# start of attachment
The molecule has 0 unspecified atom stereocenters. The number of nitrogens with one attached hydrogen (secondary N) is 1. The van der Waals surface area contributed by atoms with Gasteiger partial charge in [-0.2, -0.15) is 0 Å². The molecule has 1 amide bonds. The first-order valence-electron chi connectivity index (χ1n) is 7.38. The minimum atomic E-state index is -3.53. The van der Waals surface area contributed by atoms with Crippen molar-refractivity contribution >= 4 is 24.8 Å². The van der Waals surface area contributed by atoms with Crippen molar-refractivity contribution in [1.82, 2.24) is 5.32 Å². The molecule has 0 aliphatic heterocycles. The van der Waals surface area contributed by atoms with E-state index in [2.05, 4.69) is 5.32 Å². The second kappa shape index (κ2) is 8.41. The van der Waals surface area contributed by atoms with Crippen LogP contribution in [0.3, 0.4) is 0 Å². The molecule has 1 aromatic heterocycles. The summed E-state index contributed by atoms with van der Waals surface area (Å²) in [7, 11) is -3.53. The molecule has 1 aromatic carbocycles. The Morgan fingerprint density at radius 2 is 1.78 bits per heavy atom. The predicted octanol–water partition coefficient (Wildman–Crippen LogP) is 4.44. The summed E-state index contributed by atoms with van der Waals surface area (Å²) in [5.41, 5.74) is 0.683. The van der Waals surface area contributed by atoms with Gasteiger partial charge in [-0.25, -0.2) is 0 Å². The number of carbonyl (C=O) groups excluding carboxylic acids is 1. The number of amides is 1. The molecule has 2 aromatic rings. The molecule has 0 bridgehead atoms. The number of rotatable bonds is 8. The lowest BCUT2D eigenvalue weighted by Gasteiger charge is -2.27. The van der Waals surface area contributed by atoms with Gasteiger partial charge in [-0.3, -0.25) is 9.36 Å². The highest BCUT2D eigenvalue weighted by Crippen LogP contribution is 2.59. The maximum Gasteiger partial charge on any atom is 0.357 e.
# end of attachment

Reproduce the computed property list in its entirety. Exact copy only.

The molecule has 0 unspecified atom stereocenters. The number of nitrogens with one attached hydrogen (secondary N) is 1. The van der Waals surface area contributed by atoms with Gasteiger partial charge in [-0.2, -0.15) is 0 Å². The molecule has 1 amide bonds. The first-order valence-electron chi connectivity index (χ1n) is 7.38. The minimum atomic E-state index is -3.53. The van der Waals surface area contributed by atoms with Crippen molar-refractivity contribution >= 4 is 24.8 Å². The van der Waals surface area contributed by atoms with Crippen molar-refractivity contribution in [1.82, 2.24) is 5.32 Å². The molecule has 0 aliphatic heterocycles. The van der Waals surface area contributed by atoms with E-state index in [2.05, 4.69) is 5.32 Å². The second kappa shape index (κ2) is 8.41. The van der Waals surface area contributed by atoms with Crippen LogP contribution in [0.3, 0.4) is 0 Å². The molecule has 1 aromatic heterocycles. The summed E-state index contributed by atoms with van der Waals surface area (Å²) in [7, 11) is -3.53. The molecule has 1 aromatic carbocycles. The Morgan fingerprint density at radius 2 is 1.78 bits per heavy atom. The predicted octanol–water partition coefficient (Wildman–Crippen LogP) is 4.44. The summed E-state index contributed by atoms with van der Waals surface area (Å²) in [5.41, 5.74) is 0.683. The van der Waals surface area contributed by atoms with Gasteiger partial charge in [-0.25, -0.2) is 0 Å². The number of carbonyl (C=O) groups excluding carboxylic acids is 1. The number of amides is 1. The molecule has 2 aromatic rings. The molecule has 0 bridgehead atoms. The number of rotatable bonds is 8. The lowest BCUT2D eigenvalue weighted by Gasteiger charge is -2.27. The van der Waals surface area contributed by atoms with Gasteiger partial charge in [-0.3, -0.25) is 9.36 Å². The highest BCUT2D eigenvalue weighted by Crippen LogP contribution is 2.59. The maximum Gasteiger partial charge on any atom is 0.357 e.